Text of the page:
In May, 2012, the federal government, acting on behalf of the trustees, commenced the present lawsuit against defendants alleging liability for natural resource damages pursuant to Section 107(a) of CERCLA. The Commonwealth filed a separate complaint against defendants on the same day seeking damages for injury to, destruction of or loss of natural resources under 1) CERCLA and 2) the Massachusetts Oil and Hazardous Material Release Prevention and Response Act, M.G.L. c. 21E. The two cases were consolidated the following day in this Session of the Court.

The parties subsequently agreed to settle the trustees' claims. That settlement was memorialized in a consent decree ("the Consent Decree") and approved by this Court in January, -. The Consent Decree provided compensation for Natural Resource Damages which are "any damages recoverable under Section 107(a)(4)(C) of CERCLA" for damage to natural resources resulting from the release of hazardous substances at the Site.

Specifically, the settlement took into account the implementation of remedial actions at OU2 and required defendants to pay $4.21 million for natural resources damages which the trustees were to use

to pay for the costs of projects that restore, rehabilitate, replace and/or acquire the equivalent of the Nature Resources alleged to be injured as a result of releases or the threat of release of Waste Material at or from the Site.

The Consent Decree also contains covenants not to sue whereby plaintiffs agree not to take legal or administrative action against defendants for natural resource damages so long as defendants 1) provide satisfactory performance of their obligations under the Consent Decree and 2) are "in material compliance with their obligation to implement the OU2 Remedy." Moreover, notwithstanding any other provision in the Consent Decree, plaintiffs reserve all rights against defendants with respect to "liability for failure... to meet a requirement of" the OU2 Decree.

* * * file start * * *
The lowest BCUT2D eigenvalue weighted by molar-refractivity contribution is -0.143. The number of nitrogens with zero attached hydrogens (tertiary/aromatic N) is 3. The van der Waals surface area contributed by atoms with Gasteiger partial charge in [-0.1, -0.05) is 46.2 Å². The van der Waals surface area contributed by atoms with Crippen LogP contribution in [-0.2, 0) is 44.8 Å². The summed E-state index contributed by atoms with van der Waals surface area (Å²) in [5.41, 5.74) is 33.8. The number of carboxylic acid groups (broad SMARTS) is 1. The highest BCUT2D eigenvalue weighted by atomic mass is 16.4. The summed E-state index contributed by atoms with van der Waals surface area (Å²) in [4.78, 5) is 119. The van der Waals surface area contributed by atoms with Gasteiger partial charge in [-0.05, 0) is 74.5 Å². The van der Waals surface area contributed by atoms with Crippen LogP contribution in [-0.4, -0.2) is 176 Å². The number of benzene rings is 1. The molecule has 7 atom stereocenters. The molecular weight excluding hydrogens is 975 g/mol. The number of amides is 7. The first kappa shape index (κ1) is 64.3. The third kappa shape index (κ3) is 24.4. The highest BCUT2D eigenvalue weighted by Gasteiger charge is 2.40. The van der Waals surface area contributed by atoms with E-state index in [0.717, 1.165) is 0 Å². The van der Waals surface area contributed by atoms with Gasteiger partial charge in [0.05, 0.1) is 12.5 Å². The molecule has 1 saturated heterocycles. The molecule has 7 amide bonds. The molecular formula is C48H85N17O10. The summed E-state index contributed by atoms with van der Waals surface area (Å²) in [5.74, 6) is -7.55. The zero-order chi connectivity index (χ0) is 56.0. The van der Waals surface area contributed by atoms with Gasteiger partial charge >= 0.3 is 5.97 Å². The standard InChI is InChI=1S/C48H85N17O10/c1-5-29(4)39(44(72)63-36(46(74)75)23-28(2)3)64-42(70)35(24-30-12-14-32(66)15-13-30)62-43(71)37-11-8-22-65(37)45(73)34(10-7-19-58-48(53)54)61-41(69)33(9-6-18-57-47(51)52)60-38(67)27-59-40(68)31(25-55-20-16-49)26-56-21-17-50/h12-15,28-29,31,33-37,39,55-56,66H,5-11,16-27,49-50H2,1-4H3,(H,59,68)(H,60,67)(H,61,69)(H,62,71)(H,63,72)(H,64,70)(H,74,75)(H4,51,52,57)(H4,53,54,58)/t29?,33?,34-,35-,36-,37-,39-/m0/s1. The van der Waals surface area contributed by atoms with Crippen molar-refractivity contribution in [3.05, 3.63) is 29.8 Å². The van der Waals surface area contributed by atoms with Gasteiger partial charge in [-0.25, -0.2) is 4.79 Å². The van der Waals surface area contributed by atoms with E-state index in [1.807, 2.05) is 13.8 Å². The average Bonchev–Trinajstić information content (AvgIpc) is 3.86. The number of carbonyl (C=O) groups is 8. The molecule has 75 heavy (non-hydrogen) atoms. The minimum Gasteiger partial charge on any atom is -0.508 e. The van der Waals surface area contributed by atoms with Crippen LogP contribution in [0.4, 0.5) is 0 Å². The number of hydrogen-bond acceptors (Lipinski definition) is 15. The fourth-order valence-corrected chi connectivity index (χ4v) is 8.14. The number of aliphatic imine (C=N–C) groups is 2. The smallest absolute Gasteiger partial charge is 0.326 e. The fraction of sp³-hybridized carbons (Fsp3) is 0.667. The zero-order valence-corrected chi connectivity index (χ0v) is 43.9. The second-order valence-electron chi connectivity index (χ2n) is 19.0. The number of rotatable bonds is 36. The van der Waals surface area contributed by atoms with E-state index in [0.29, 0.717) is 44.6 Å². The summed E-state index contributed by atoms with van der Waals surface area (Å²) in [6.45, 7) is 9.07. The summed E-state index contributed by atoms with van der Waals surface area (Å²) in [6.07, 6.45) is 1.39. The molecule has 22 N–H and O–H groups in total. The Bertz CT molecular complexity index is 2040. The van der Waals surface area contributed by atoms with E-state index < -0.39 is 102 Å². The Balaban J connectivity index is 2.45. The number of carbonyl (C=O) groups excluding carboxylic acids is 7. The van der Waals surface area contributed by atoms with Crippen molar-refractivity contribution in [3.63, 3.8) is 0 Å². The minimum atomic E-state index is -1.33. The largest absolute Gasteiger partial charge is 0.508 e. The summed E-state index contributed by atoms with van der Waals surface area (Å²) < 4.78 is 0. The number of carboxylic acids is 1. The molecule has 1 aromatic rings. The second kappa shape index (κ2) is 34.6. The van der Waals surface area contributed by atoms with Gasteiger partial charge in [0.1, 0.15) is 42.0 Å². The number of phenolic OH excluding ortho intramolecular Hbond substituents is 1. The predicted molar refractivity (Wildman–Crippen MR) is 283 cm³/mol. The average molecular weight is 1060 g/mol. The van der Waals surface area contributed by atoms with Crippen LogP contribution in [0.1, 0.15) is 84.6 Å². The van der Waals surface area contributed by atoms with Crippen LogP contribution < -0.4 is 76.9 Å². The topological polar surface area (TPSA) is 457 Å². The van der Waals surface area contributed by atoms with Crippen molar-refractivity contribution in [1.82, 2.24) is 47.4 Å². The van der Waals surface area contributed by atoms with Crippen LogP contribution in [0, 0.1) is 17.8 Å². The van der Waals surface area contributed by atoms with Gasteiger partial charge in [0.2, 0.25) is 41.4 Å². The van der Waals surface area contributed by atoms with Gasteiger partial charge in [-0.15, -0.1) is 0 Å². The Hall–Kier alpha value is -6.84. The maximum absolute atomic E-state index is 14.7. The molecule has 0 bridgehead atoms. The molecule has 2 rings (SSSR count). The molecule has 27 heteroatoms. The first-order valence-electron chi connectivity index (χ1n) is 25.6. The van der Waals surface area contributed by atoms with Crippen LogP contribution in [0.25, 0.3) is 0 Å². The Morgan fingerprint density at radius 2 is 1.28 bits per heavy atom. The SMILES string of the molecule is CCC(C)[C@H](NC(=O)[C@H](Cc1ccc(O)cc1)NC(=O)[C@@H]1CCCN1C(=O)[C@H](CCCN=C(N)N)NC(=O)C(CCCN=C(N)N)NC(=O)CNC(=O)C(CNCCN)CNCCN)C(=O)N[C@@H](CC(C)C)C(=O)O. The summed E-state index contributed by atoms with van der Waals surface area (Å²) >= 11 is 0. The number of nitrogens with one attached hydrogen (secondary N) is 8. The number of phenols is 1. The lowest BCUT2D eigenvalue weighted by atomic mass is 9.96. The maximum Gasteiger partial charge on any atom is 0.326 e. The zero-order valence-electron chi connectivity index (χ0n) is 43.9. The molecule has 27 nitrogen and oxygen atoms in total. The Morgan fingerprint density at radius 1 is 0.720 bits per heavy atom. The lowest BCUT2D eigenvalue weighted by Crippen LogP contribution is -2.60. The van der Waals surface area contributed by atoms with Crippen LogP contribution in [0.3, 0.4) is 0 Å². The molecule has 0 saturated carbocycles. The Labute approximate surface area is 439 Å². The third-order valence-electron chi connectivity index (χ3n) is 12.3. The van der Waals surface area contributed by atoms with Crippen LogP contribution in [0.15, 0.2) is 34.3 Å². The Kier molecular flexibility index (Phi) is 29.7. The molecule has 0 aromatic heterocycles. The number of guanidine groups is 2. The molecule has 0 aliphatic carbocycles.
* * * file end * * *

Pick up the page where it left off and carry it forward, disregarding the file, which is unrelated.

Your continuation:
D. Subsequent Events

Although the federal government in the OU2 Decree anticipated leaving only the northern portion of the pond unremediated, it subsequently determined that the whole pond would not be remediated and would instead serve entirely as a sediment retention area.

The federal government now demands that defendants mitigate for alleged lost wetland function and value of the pond by constructing "at least a 1:1 replacement of the entire area of [the pond] with newly created wetlands" ("the 1:1 Replacement"). In other words, defendants are being required to replicate the pond habitat or its functional equivalent in other locations in the watershed.

In February, 2015, defendants filed a motion for further relief requesting that this Court declare that 1) the injuries for which the federal government demands additional compensation are injuries already paid for pursuant to the Consent Decree, 2) additional penalties for those injuries would violate Section 107(f) of CERCLA and the covenant not to sue in the Consent Decree and 3) any claim for additional compensation for those damages is barred by the doctrine of res judicata.

II. Defendants' Motion for Further Relief